Chevy Bolt Fires
General Motors has recalled the Chevrolet Bolt electric vehicles for a second time after two more battery fires erupted in the owner’s cars.
These were vehicles that had allegedly received a fix last November.
Bolt owners are now being warned to park their vehicles outside, limit charging to 90 percent of the battery, and avoid charging them unattended.
The Second Recall
The National Highway Traffic Safety Administration (NHTSA), along with General Motors, has issued the latest consumer warning.
The Chevy Bolt model years 2017, 2018, and part of 2019 is the exact vehicle recalled initially in November 2020 after a fire erupted in the high-voltage battery pack under a backseat cushion. Almost 51,000 vehicles were affected, and owners were warned any fire could spread throughout the car and possibly cause a structure fire.
Two recent fires sparked this second recall in vehicles that had already received the November fix.
In early July, one of the Chevy Bolt electric vehicles that caught fire belonged to state Rep. Timothy Briglin from Vermont. The vehicle’s interior and some of the exterior were burned in the chemical fire as the battery cells can smoke and ignite internally. In this case, the electrical fire started within the area of the back seat. It is a similar fire to other Bolt EV fires reported to federal regulators.
Briglin had serviced the vehicle during the first recall, an indication the fix didn’t work. The fear is the combustion can cause a structure fire if the car is parked inside. The other fire occurred in a Chevy Bolt in New Jersey.
In total, there have been nine battery-related fires in GM Bolts in the U.S., according to General Motors.
The first recall for Bolt involved diagnostic software monitoring for the defect and alerting the owners.
With this second recall, GM says it will replace the defective lithium-ion battery modules made by LG Chem. Both companies discovered a “rare manufacturing defect” in some battery modules that had the potential to cause a short and spark a battery fire.
The fix will be free to owners. It affects all BOLT 2017-2019 vehicles, whether or not they received the current software update. Consumers are encouraged to bring their vehicles to the nearest Chevrolet electric vehicle (EV) dealer to obtain the software update, the subject of the first recall.
An estimated 69,000 vehicles are affected globally. GM says it will notify customers when the replacement parts are ready.
In the meantime, the automakers issued recommendations to Bolt owners.
- Owners should park their electric vehicles away from their homes due to the fire risk. NHTSA also warned against leaving a vehicle charging overnight.
- Chevrolet urges Bolt owners to use Hilltop Reserve mode or Target Charge Level to keep the charge under 90 percent. It is recommended you recharge the vehicle after a trip, although owners should not charge their vehicles overnight. Instead, after a charge, unplug the car and park it outside overnight. Leave at least 70 miles in the battery.
- Bolt owners should visit NHTSA.gov/recalls. Enter your 17-digit vehicle identification number to determine if your vehicle is recalled. Call the closest dealership to schedule a free repair. Consumers can also visit www.chevy.com/boltevrecall or call the helpline at 1-833-EVCHEVY.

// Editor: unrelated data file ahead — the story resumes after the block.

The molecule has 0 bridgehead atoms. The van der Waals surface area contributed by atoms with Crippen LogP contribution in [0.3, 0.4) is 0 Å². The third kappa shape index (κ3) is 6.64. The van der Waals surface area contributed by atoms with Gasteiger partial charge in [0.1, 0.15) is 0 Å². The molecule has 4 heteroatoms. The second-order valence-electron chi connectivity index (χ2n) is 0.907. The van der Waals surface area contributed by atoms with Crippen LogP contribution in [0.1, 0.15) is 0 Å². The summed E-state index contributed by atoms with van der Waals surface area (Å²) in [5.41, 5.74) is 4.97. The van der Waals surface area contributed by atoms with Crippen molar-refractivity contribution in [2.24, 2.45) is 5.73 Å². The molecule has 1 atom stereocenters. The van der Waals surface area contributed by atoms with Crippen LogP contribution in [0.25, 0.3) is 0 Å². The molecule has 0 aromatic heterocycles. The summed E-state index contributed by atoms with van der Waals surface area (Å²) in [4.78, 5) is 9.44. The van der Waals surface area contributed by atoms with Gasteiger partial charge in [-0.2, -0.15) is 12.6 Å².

If there are additional fires, GM could buy back some of the vehicles to avoid litigation and triggering of state lemon laws.
The Future of EV
Expect a wave of electric vehicles to hit the market soon. Environmentally, an EV lessens our dependence on oil, thereby benefitting the environment. However, the problems linked to lithium-ion batteries and chemical fires remain unresolved.
The infrastructure bill, once it passes, will mark the most significant investment in transit in the history of the country as well as an investment in climate change.
Part of the infrastructure bill will include federal electric vehicles and 500,000 charging stations placed in communities and rural areas. The changes include electric transit busses and school busses resulting in cleaner air.
Tesla has reported the greatest number of fires related to the lithium-ion battery. In one case, a Tesla Model S Plaid reportedly caught fire in Pennsylvania with the driver behind the wheel. The locks malfunctioned, and the driver couldn’t escape the burning vehicle.
That particular Tesla had not been involved in a previous crash, as can happen after an accident when the lithium-ion battery is punctured.
It’s still uncertain whether there are more reports of fires with EVs simply because there are more on the road or if there is a greater risk of fire with EVs than with cars with internal combustion engines.
Also on the drawing board are lithium metal batteries which are beginning to show promise for commercial application. Its anode is made of pure lithium, which increases energy density and charges much faster. The cathode is positively charged with the electrolyte in the middle. The challenge is to find a stable electrolyte for the new battery. Flammability tests of a novel fluoride electrolyte indicate its less likely to catch fire.
Competitors are joining the estimated $70 billion battery arena, searching for a longer-lasting and safer battery for the upcoming fleet of electric vehicles poised to overtake combustion engines in the U.S.
Washington Post https://www.washingtonpost.com/business/gm-issues-2nd-bolt-recall-faulty-batteries-can-cause-fires/2021/07/23/ef6f4694-ebb5-11eb-a2ba-3be31d349258_story.html
Energy Post.eu https://energypost.eu/new-lithium-metal-battery-electrolyte-can-lengthen-range-of-evs/
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